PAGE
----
There was a world where the blue-haired ladies ruled. Hands were whacked for playing wrong notes. Mothers were told, 'The child has no talent. Save your money.' For the autocratic music teachers of an earlier age, students who didn't learn quickly were not worth the trouble. My job as a music teacher might have been easier back then. I could have kept only the natural learners, and gotten rid of the students who actually made me think.
But I have never liked to give up on a student who struggled. I always hope that the next lesson will be when the puzzle piece turns to just the right angle. I think that maybe if I teach upside down or backwards, it will pop into place. And then the next step will be easier, and so on.
Not that naturals aren't great fun to teach. I don't see them often, just as doctors don't see healthy people as often as they see the ones who need help getting better. Natural musicians are off discovering on their own; they're playing in a band, and making it up as they go. I only teach naturals when they need help with a particular skill set, and then they're off again.
Are you a natural musician? Am I? What makes one, anyway? Do the naturals just get started quicker? Did the blue-haired ladies simply give up too soon on the slower starters?
And should speed really be the question here? What about enjoyment of the learning process itself? If it takes ten years to learn to play guitar and you're enjoying every minute of it, then you'll probably enjoy the next ten, too. And all your music buddies will enjoy playing with you. You might even have audiences who love your music! But if you give up too soon (because the blue-haired lady whacks your hand or because you sit next to the fast kid) you might never discover your own natural musical expression.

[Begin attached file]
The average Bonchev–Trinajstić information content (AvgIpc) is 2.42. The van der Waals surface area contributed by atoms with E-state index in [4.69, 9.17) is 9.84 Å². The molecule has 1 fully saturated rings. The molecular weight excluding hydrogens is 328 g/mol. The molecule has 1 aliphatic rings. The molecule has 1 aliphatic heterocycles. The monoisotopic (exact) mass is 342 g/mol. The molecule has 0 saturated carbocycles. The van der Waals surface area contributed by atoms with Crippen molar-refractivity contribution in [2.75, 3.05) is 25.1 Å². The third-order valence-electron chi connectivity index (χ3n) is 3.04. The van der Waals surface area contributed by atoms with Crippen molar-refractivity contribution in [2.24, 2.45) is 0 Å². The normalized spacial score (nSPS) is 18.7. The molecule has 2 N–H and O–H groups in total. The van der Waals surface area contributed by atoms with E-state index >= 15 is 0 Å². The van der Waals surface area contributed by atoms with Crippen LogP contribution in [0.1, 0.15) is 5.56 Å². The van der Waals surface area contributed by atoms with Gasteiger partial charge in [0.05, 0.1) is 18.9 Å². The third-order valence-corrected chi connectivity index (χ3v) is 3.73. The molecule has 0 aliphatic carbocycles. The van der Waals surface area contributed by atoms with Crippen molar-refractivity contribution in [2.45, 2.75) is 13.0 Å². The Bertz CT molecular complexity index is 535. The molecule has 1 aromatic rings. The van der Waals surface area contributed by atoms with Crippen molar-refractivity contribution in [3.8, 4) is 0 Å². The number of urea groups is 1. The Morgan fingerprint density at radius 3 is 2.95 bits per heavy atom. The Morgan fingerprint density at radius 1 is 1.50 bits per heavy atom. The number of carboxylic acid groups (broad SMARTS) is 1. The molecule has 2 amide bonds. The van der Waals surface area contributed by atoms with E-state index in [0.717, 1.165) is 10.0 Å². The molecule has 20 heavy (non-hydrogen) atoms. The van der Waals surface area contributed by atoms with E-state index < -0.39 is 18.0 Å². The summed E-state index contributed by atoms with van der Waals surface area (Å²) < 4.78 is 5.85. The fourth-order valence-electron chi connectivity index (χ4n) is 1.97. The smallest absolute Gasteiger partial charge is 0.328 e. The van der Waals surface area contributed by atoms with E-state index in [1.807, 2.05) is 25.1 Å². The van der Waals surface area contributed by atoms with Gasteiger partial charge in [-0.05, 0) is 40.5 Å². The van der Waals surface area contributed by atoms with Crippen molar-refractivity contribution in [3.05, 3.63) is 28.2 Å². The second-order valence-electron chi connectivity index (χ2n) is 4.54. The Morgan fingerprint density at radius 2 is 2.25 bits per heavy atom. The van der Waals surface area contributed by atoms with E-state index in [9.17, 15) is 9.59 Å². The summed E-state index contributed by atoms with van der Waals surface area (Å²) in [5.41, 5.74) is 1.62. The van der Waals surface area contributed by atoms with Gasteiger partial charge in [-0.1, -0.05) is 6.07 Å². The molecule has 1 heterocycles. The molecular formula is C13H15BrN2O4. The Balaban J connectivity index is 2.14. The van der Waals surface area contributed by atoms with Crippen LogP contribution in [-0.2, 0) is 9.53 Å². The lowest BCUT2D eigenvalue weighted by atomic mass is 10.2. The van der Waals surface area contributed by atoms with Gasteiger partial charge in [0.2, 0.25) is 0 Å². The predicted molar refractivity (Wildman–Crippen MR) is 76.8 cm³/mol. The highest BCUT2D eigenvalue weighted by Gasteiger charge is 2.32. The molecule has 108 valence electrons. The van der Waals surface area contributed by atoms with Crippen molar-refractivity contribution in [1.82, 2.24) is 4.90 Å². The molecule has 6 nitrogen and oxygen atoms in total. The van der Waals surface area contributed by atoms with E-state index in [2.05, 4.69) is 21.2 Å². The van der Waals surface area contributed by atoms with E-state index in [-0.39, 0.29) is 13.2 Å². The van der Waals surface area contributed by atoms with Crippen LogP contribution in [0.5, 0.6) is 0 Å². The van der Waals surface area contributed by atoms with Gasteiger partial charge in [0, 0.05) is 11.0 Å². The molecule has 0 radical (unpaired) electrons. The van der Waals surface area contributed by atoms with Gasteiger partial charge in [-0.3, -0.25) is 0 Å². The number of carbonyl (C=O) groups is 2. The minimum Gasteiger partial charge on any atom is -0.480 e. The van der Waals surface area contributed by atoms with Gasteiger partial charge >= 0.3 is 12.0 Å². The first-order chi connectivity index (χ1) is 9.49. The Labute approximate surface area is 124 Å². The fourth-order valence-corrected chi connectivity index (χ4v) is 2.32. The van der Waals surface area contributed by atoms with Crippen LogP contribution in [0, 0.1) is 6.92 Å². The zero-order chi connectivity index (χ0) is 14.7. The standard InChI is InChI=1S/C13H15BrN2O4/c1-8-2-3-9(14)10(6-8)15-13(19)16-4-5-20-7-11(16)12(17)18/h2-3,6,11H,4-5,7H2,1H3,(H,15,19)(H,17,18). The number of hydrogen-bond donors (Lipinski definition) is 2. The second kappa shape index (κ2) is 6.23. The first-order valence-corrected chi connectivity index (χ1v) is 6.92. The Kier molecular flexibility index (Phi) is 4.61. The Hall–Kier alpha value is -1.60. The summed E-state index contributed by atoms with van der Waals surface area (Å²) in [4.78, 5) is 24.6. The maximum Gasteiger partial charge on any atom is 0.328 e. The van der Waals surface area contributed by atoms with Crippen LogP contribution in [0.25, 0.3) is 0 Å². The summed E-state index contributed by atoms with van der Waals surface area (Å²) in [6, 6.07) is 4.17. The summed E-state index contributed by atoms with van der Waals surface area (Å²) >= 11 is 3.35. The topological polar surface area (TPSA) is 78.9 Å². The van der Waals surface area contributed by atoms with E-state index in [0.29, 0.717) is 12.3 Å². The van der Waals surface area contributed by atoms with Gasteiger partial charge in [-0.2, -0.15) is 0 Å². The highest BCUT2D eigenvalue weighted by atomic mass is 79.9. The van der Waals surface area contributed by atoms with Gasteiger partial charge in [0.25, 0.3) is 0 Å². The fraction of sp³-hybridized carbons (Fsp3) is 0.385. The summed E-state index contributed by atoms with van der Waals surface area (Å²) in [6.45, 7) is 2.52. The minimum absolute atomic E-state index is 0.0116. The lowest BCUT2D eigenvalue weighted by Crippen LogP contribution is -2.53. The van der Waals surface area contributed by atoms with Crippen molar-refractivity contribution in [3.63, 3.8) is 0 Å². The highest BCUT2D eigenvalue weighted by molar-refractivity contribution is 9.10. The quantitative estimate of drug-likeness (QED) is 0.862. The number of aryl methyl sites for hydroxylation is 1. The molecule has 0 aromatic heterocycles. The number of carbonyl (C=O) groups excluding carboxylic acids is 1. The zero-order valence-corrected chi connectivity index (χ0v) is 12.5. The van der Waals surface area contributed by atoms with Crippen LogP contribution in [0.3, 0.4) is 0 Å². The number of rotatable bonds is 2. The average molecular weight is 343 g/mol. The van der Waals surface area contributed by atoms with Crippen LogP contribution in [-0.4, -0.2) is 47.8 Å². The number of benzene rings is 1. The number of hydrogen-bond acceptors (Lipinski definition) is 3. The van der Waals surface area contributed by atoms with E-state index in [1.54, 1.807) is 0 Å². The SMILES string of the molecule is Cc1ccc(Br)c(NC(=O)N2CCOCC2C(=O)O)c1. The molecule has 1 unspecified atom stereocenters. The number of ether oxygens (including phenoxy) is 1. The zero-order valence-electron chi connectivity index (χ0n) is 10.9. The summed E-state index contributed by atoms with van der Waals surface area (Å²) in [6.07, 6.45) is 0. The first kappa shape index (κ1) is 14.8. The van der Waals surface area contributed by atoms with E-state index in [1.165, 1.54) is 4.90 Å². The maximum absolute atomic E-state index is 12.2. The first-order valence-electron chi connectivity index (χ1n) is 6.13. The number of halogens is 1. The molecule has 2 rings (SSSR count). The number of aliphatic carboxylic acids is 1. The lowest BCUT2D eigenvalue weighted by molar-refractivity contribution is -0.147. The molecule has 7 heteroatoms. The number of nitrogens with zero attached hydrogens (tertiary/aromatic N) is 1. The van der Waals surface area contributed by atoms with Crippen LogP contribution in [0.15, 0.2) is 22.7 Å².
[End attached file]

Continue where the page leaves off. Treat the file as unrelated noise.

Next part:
Sunday, February 24, 2013
Many students warn me that they "can't read a note of music" and are surprised when I pooh-pooh their concern. But music is a hearing art. It is not a visual art. People played music for millenia before anyone ever thunk up how to paint sounds on paper. If sound-recording devices had been invented hundreds of years ago, would we now be using written music notation? Can music writing long endure in this, the Age of YouTube?
"Think different" is not a new concept. I can hardly imagine the leaps and arabesques of abstraction it took to start from scratch, invent, and refine our modern two-dimensional mapping of sounds. Standard music notation is an impressively complex, efficient set of symbols. It's called standard notation for good reason. But there other systems.
I'm used to working in tablature, an alternate graphic system which is instrument specific. Banjo tab uses a five-line system to map out where to place the fingers; guitar tab uses six lines. Many instruction books written in tab also add parallel standard notation, a handy Rosetta stone for literate musicians. But that gets to be a lot of blobs swimming on the page and looks downright scary if you're already shy of reading. I had one banjo teacher who sketched out quick ideas for me using only a large numeral with small superscript to indicate string and fret, respectively. I use that minimalist system when it works best.
I have found that if I invite my youngest students -- who haven't seen standard music -- to invent their own music writing, they'll come up with some pretty creative ideas. Then I can mix their own graphic ideas with normal music symbols for more organic learning.
And for the adult students who warn me they can't read music -- or are worried because they've tried and failed? We get out our smart phones and make a little video of me showing them what to play; they can watch at home to jog their memory, and voila!
(Disclaimer: I do still write things down in tab or music, as needed. Literacy for its own sake is good. But when a bunch of dots on paper keeps you from the joy of making music, it's time to throw that page upon the fire of the ages!)